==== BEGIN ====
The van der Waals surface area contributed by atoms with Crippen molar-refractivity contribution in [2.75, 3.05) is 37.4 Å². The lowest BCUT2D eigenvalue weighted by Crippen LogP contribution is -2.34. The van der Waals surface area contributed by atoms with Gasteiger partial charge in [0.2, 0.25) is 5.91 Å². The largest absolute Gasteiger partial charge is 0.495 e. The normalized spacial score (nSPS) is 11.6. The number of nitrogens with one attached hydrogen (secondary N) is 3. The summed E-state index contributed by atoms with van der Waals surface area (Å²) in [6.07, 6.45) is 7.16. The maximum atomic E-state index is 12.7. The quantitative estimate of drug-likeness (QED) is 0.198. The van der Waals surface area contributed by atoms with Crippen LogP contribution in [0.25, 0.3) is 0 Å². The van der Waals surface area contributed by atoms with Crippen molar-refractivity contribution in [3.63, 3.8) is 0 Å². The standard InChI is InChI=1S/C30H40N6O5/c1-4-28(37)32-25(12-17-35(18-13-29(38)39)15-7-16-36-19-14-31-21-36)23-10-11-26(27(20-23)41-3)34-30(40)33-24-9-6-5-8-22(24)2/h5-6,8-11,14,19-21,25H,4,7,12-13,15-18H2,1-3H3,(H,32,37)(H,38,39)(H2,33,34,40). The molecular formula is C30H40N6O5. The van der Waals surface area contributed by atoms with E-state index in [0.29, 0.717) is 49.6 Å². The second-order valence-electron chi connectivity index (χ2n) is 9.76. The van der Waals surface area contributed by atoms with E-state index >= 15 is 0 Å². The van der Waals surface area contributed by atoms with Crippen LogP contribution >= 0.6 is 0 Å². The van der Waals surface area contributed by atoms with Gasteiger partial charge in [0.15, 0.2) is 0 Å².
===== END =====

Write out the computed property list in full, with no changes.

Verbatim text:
The van der Waals surface area contributed by atoms with Crippen molar-refractivity contribution in [2.75, 3.05) is 37.4 Å². The lowest BCUT2D eigenvalue weighted by Crippen LogP contribution is -2.34. The van der Waals surface area contributed by atoms with Gasteiger partial charge in [0.2, 0.25) is 5.91 Å². The largest absolute Gasteiger partial charge is 0.495 e. The normalized spacial score (nSPS) is 11.6. The number of nitrogens with one attached hydrogen (secondary N) is 3. The summed E-state index contributed by atoms with van der Waals surface area (Å²) in [6.07, 6.45) is 7.16. The maximum atomic E-state index is 12.7. The quantitative estimate of drug-likeness (QED) is 0.198. The van der Waals surface area contributed by atoms with Crippen LogP contribution in [0.25, 0.3) is 0 Å². The van der Waals surface area contributed by atoms with Crippen molar-refractivity contribution in [3.63, 3.8) is 0 Å². The standard InChI is InChI=1S/C30H40N6O5/c1-4-28(37)32-25(12-17-35(18-13-29(38)39)15-7-16-36-19-14-31-21-36)23-10-11-26(27(20-23)41-3)34-30(40)33-24-9-6-5-8-22(24)2/h5-6,8-11,14,19-21,25H,4,7,12-13,15-18H2,1-3H3,(H,32,37)(H,38,39)(H2,33,34,40). The molecular formula is C30H40N6O5. The van der Waals surface area contributed by atoms with E-state index in [0.29, 0.717) is 49.6 Å². The second-order valence-electron chi connectivity index (χ2n) is 9.76. The van der Waals surface area contributed by atoms with E-state index >= 15 is 0 Å². The van der Waals surface area contributed by atoms with Crippen LogP contribution >= 0.6 is 0 Å². The van der Waals surface area contributed by atoms with Gasteiger partial charge in [0.15, 0.2) is 0 Å².